A ride through the rugged wilderness of Tasmania’s south west

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Words and photos by Scott Mattern

Tasmania’s south west is a land of imposing mountains, raging rivers, button-grass plains and ancient forests. It contains the state’s largest national park — the aptly named Southwest National Park — and it is as remote as it is wild. It is the region’s wild nature that makes it such an enticing destination for a bikepacking adventure.

Access to the northern region of this wilderness expanse is available via the Gordon River Road and Scotts Peak Road. To fully appreciate these roads you need to know a little of the region’s history — you need to look back at one of the boldest feats of engineering Australia has ever seen.

The Tasmanian hydroelectric power scheme has been a source of both inspiration and controversy since the early 20th century. It was carved out of Tasmania’s harsh interior by ordinary people working in extraordinary conditions. The early construction of these dams, roads and power stations was difficult and dangerous, requiring resilience and commitment from the people who built them.

In these harsh conditions, workers often camped rough, frequently in the bitter cold. Along the way lifelong friendships were formed and communities were built; communities of migrants from a range of backgrounds, all coming together with a common purpose.

Two of the most notable and notorious constructions in the Tasmanian hydro scheme were Lake Pedder and Lake Gordon. The former was once a natural lake but was expanded following the construction of three dams: the Serpentine Dam, Scotts Peak Dam and Edgar Dam. Lake Gordon was formed by the construction of the Gordon Dam, a double curveted concrete arch dam that, at full capacity, holds back 12,359,040 megalitres of water. It is the largest body of water in Tasmania.

These two dams are filled with almost as much controversy as they are water. There was a fierce campaign to preserve the original Lake Pedder in the 1960s and ’70s, with protests occurring against this flooding before, during, and after the dams were built. While the protests were ultimately unsuccessful, they marked the beginning of the end for hydro-industrialisation in Tasmania and ultimately saw the emergence of the Greens Party as a political force.

The completed Gordon Dam was one of two dams planned for the Franklin-Gordon basin. Plans to build the Franklin Dam were eventually scrapped in 1983 after one of the most significant environmental campaigns in Australian history.

In setting out on our ride, we sought to trace the history of this region, exploring the dams and roads that were developed along the way.

The Gordon River Road is lined by towering myrtles, sassafras, and celery top pines. It’s a sealed ribbon of tarmac that winds its way deep into the wilderness of Tassie’s south west, linking Maydena to the Gordon River and the small town of Strathgordon. Built in 1969 to house construction workers, Strathgordon was home to 2,000 during the building of the Pedder and Gordon dams. Nowadays, Strathgordon is a smaller and more peaceful version of itself. Nowadays the township still has a link to its hydro heritage but it’s best known as a tourist destination.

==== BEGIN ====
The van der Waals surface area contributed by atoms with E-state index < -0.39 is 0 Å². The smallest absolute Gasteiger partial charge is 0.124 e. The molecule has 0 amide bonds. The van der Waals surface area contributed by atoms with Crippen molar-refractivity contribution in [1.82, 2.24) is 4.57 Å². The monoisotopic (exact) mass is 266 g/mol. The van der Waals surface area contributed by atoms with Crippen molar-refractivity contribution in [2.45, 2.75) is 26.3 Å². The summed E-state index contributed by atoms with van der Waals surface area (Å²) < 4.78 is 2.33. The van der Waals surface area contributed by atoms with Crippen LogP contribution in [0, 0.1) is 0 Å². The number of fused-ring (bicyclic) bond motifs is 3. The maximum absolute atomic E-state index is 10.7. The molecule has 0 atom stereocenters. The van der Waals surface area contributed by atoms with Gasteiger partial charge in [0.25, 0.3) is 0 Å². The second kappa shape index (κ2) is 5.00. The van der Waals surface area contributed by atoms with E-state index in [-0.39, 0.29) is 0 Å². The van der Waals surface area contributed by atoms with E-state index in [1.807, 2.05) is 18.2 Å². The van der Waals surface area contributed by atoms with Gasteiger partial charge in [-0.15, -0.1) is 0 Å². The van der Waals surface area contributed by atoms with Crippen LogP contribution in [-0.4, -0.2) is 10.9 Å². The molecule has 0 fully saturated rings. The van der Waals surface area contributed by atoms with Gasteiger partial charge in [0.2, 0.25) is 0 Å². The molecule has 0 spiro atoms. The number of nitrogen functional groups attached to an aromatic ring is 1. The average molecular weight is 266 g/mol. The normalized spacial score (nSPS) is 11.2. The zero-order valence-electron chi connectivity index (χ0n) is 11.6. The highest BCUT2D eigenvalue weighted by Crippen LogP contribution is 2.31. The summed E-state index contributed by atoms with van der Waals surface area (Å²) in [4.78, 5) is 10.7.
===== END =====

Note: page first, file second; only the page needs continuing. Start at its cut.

Riding the Gordon River Road on our first day we couldn’t help but marvel at the feat of engineering required to create this road. You find yourself in a dense envelope of temperate rainforest that engulfs the road, giving you the feeling that, at any moment, nature is ready to reclaim what was cut into it.

Our plotted path took us briefly off Gordon River Road to explore one of the many forestry roads winding into the hill — another juxtaposition of the magnificent natural landscape with the political and environmental controversy of the area.

These roads are as wild and remote as they get. With a bit of luck you might find a few unlocked gates to get through but don’t be fooled: this doesn’t necessarily mean a clear path. There are no guarantees of a way out at the other end.

Adventure cycling has carved its way through both harsh environments and the cycling industry recently. However, like the history of the early pioneers of the Tassie hydro scheme, this way of cycling is not new. Rather it’s a story that starts with an idea as old as cycling itself.

Cycling as a means of exploration has always been a quiet cornerstone of the sport’s progression. Those passionate about this facet have nurtured its development, building it into a bridge to wilderness exploration. Like the hydro scheme, adventure cycling has its own kind of power, constructing a different way to experience cycling and see these remote corners of the world.

Scotts Peak Road is as far south as you can get into this wild region without setting off by foot. This is truly wild country — as you ride, you see vast expanses of water on one side, towering peaks on the other. The road was built to access the construction of the Edgar and Scotts Peak Dams on the Serpentine and Huon Rivers. Those dams extend Lake Pedder to what it is today, Tasmania’s second largest lake.

Our exploration of this region was brief but the stories and friendships we developed during that time are enduring. For the statisticians: Three days, two nights. Two days of sunshine, one day of rain. Two unlocked gates; one locked in front of us, one locked behind us. Three dams, two lakes, one mountain and too many trees to count.

In all, 250km of riding, 5km of walking, 5,700m of climbing, one night in accommodation, and one night under the stars. Most important of all: One ride of exploration, creating memories that will last a lifetime.

Follow the link to see the route Scott and co took.

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